The Alabama Supreme Court agreed with Allstate finding that Ogletree’s argument was impermissible because there was no evidence in the record regarding recovery from the striking driver’s estate and because the argument was prejudicial as there was no longer a right of subrogation. Interestingly, the Court rejected Ogletree’s assertion that the argument was permissible as a “reply-in-kind” and, in doing so, agreed that the comments made during Allstate’s counsel’s closing argument were permissible since the striking driver had died and, therefore, no amount of punitive damages could effectively punish or deter him.
Indemnity Agreement Controls Regardless of the Terms of Required Insurance Coverage
Nucor Steel Tuscaloosa, Inc. v. Zurich Am. Ins. Co., No. 1190545, 2021 Ala. LEXIS 61 (June 25, 2021)
Nucor operates a steel-manufacturing facility in Tuscaloosa, Alabama. It had an internship program which offered part-time work to technical-school students. Nucor entered into a “Temporary Services Agency Agreement” with Onin, a personnel-staffing agency. According to the agreement, Onin was to manage the employment of the technical-school students selected by Nucor for the internship program, including providing payroll services, drug testing, and basic orientation regarding Nucor’s policies. The contract also included an indemnification agreement wherein Onin would indemnify Nucor for any damages caused by Onin’s actions. While the agreement required indemnification in the case of damages caused in part by the concurrent negligence of Nucor, it did not provide for indemnification in cases where only Nucor was negligent. The agreement also required that Onin provide evidence of comprehensive general liability insurance coverage in the amount of $2M with Nucor being named as an additional insured on such policy. That coverage was provided by Zurich.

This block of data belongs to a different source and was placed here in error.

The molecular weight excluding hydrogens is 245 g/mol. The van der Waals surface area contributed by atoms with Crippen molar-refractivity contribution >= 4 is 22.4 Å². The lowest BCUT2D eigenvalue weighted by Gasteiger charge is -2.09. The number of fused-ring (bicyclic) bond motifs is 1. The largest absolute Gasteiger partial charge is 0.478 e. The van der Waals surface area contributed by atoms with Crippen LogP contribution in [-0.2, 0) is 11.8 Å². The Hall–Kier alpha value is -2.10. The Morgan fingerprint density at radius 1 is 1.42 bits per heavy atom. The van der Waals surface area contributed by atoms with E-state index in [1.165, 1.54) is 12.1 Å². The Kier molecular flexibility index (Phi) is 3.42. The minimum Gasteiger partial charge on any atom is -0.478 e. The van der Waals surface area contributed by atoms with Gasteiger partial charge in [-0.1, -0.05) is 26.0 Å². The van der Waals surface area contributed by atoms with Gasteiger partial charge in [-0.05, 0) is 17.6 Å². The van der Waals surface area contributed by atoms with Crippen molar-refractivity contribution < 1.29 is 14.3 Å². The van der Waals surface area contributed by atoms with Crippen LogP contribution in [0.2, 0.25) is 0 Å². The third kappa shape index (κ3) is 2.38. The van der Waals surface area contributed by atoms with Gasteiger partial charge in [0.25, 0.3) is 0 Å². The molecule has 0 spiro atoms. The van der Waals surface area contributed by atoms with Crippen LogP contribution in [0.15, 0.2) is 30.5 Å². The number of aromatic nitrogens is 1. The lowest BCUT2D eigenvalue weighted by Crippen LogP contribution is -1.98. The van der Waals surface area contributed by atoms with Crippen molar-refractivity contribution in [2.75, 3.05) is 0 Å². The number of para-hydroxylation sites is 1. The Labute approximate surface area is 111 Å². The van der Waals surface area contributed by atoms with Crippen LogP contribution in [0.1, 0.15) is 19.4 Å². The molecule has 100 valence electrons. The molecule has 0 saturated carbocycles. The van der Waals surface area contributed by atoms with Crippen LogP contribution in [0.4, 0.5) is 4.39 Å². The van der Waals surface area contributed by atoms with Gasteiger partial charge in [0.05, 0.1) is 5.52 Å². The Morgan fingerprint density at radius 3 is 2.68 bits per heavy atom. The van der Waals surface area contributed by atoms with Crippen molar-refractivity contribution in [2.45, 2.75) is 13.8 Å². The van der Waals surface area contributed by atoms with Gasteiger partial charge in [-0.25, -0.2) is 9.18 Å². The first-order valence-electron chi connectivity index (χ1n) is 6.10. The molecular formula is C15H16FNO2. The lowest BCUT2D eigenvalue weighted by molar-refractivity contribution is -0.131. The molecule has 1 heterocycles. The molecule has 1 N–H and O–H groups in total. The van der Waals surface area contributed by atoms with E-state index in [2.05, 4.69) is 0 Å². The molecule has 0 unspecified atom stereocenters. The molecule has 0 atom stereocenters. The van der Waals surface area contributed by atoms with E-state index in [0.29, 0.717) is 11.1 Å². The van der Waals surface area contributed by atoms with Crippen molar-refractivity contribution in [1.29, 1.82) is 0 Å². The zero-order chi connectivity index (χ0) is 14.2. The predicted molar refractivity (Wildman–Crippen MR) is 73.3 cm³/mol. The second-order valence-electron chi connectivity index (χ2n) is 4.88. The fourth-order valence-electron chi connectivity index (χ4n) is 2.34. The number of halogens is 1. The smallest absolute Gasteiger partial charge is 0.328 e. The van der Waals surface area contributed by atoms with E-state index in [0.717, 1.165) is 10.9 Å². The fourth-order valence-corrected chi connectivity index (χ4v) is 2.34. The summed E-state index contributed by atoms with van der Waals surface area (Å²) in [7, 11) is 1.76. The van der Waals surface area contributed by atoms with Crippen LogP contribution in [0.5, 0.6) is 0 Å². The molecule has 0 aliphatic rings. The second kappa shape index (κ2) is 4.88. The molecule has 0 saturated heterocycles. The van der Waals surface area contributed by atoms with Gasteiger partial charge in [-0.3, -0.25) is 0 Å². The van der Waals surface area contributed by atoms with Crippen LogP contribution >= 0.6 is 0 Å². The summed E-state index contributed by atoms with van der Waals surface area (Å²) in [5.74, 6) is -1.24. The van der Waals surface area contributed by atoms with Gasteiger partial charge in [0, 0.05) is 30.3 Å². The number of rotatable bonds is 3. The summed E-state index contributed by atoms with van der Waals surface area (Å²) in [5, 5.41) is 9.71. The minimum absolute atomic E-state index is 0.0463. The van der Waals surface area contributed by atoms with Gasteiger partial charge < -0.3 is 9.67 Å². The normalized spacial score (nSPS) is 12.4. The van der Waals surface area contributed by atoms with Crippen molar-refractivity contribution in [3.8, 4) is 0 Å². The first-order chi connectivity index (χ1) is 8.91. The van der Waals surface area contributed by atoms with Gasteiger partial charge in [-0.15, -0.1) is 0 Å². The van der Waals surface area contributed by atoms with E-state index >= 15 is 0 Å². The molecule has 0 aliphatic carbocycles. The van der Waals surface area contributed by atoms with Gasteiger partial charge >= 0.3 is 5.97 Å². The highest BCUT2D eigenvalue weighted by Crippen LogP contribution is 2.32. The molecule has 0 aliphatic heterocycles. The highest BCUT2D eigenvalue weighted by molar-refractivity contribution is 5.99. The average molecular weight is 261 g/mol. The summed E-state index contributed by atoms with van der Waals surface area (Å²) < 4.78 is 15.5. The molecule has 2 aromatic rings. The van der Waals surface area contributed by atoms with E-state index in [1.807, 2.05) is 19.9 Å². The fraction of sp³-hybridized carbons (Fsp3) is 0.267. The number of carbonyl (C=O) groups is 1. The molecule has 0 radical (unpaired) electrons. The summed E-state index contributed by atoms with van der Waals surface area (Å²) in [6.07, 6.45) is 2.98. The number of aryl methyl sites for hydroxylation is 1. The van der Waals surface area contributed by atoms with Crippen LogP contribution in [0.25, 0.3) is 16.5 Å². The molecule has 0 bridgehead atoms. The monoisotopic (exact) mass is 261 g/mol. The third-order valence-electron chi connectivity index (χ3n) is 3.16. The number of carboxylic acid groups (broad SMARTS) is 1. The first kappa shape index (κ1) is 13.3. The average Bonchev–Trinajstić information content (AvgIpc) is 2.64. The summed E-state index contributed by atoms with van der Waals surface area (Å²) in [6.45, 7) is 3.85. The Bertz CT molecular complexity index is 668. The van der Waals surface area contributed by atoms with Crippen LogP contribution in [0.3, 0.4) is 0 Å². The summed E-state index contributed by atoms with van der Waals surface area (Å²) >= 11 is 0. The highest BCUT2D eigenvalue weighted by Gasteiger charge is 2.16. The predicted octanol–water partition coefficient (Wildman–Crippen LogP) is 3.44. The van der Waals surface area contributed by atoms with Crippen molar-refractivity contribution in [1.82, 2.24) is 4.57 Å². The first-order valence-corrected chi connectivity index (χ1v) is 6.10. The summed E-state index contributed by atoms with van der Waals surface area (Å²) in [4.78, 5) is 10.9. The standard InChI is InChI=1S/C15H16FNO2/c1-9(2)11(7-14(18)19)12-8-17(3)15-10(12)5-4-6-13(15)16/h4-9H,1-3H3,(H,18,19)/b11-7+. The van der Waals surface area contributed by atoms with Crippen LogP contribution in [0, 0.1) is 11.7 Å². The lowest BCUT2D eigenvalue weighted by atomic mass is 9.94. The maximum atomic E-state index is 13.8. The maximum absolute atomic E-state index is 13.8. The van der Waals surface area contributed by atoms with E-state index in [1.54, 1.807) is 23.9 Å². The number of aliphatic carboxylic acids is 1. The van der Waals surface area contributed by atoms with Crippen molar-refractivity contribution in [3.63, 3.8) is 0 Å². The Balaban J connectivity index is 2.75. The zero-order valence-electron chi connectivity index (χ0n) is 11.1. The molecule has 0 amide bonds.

An intern was killed at the Nucor plant. Following the death, Nucor sought indemnification from Onin. The Alabama Supreme Court affirmed entry of summary judgment in favor of Onin as the evidence established that Onin provided strictly administrative services to Nucor and that Nucor exercised complete operational control over its facility and the work performed by the intern. Citing prior authority, the Court noted that to allow the indemnitee to transfer responsibility to the indemnitor in such a case “would be totally at odds with the tort system’s incentives to encourage safety measures” and, thus, in this case the agreement was unenforceable against Onin.
As the Court determined that the indemnification provision violated public policy, and was, therefore, void, the Court found that there was no need to address whether Nucor was entitled to coverage under the additional-insured endorsement of the Zurich policy. In doing so, the Court noted that the indemnity agreement controls regardless of the provisions of the insurance policy because finding otherwise would have rendered the indemnity contract ineffectual. It is the indemnity contract, not the insurance policy, which defines the parties’ rights and liabilities as regards each other.